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Studio Art & Design Program

Phone: (208) 885-6851
Fax: (208) 885-9428
E-mail: artdesign@uidaho.edu

College of Art and Architecture
University of Idaho
875 Perimeter Drive MS 2471
Moscow, Idaho 83844-2471

art_Deyasi

Marco Deyasi


Office: AAS 122C
Phone: (208) 885-7028
Email: mdeyasi@uidaho.edu
Mailing Address: Art and Design program
University of Idaho
875 Perimeter Drive MS 2471
Moscow, ID 83844-2471

College of Art & Architecture
Art and Design program
Assistant Professor

Home Town: Ottawa, Ontario, Canada
With UI Since 2008


  • Research/Focus Areas
    • Primitivism in modern art
    • The cultural politics of modern art
    • Spiritualism and theosophy in modern art
    • Contemporary art
    • Critical theory
    • Museum studies
    • Historiography
  • Biography
    Marco Deyasi is the art historian at the University of Idaho. He teaches modern and contemporary art, critical theory, and visual studies. His research focuses on the reception of Vietnamese and Cambodian art and culture in France, especially via the interplay between politicized modernism and colonial ideology. He is working on a book, Modern Primitives and Primitive Moderns: French Visual Culture and "Indochina".
  • Research Projects
    • “Angkor Wat in Blue, White and Red: Georges Groslier, 'Greater France,' and the 1931 Colonial Exposition in Paris” Western Society for French History annual meeting, Banff, Alta., October 2012 “Rodin, Bourdelle, Maillol, and the Cultural Politics of Classicism and Colonialism at the Turn of the Twentieth Century” College Art Association annual conference, Los Angeles, February 2012.
    • “Community Without Borders: Symbolism, Theosophy, and Anti-Colonialism in France, 1880-1910,” Renfrew Interdisciplinary Colloquium, University of Idaho, January 2012.
    • “ ‘The Friezes of Angkor Came Alive Before my Eyes’: Auguste Rodin, the Royal Cambodian Dancers, and the French Colonial State,” Washington State University, October 2011
    • “Rodin, Bourdelle, Maillol, and the Cultural Politics of Classicism and Colonialism at the Turn of the Twentieth Century” College Art Association annual conference, Los Angeles, Feburary 2012.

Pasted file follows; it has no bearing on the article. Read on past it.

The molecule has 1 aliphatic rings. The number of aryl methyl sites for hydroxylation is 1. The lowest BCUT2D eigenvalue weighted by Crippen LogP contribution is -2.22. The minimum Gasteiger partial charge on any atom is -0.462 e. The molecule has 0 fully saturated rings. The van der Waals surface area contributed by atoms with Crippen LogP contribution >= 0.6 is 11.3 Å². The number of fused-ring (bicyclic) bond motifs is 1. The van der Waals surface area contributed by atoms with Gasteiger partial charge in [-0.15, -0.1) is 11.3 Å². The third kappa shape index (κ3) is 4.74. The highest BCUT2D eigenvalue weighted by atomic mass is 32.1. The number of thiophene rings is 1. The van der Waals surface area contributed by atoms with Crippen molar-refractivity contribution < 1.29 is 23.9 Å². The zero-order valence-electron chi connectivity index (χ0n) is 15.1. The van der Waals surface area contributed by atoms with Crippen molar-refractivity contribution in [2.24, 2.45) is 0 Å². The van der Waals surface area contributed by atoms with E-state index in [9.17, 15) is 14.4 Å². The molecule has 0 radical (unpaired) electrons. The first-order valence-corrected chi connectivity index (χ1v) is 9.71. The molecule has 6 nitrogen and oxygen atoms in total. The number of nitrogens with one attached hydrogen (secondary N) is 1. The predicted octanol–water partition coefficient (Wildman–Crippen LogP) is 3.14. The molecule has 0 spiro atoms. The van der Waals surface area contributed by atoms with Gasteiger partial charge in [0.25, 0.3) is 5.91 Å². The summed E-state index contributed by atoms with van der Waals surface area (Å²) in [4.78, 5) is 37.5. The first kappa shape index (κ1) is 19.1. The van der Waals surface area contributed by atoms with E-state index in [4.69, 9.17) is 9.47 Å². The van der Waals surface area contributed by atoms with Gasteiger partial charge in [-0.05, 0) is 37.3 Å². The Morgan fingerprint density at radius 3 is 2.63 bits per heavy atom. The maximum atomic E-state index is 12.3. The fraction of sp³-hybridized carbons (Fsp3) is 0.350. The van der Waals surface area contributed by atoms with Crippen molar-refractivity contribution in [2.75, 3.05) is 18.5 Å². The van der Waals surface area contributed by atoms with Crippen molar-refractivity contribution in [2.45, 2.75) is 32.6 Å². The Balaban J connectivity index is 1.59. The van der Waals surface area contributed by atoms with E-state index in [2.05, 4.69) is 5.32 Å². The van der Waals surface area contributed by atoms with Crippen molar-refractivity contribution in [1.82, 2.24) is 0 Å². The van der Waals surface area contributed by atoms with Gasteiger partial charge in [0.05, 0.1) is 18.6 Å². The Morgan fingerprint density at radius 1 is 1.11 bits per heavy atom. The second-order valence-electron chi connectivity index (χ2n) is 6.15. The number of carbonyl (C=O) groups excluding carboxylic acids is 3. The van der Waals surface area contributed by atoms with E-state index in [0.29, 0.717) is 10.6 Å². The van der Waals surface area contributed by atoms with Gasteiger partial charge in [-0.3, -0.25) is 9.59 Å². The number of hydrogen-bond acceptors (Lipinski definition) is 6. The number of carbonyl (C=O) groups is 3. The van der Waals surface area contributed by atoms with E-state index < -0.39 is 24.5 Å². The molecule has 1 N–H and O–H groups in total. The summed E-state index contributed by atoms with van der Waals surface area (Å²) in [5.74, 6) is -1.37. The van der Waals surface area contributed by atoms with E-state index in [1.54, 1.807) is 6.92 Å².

• “Community Without Borders: Symbolism, Theosophy, and Anti-Colonialism in France, 1880-1910,” Renfrew Interdisciplinary Colloquium, University of Idaho, January 2012.
    • “ ‘The Friezes of Angkor Came Alive Before my Eyes’: Auguste Rodin, the Royal Cambodian Dancers, and the French Colonial State,” Washington State University, October 2011
    • “Resistance Begins at Home: Anticolonialism and Visual Culture” panel co-chaired with Patricia Leighten, College Art Association annual conference, New York, February 2011
    • “Ethnographic Sculpture and the Complexities of Race” presented at the College Art Association annual conference, Chicago, February 2010
    • “French Art and Colonialism: Indochine in the Work of Auguste Rodin and Théodore Rivière,” presented at the French Colonial Historical Society annual conference, San Francisco, May 2009
    • “Rodin and the cambodgiennes: Symbolism, Primitivism, and Colonialism in Rodin's 1906 Drawings of the Cambodian Ballet,” presented at the Mid-Atlantic Symposium, National Gallery of Art, Washington, DC, April 2005
  • Awards and Honors
    • Seed Grant, University of Idaho, 2011-2012
    • Residential fellowship, The Camargo Foundation, 2006
    • Chateaubriand Fellowship, Government of France, 2005-2006
    • Boone International Travel Research Fellowship, Duke University, 2005
    • Dissertation Fellowship for Advanced Students, Duke University, 2003
    • Kress Travel Fellowship, Samuel H. Kress Foundation, 2003
    • Doctoral fellowship, Social Sciences and Humanities Research Council of Canada, 2001–03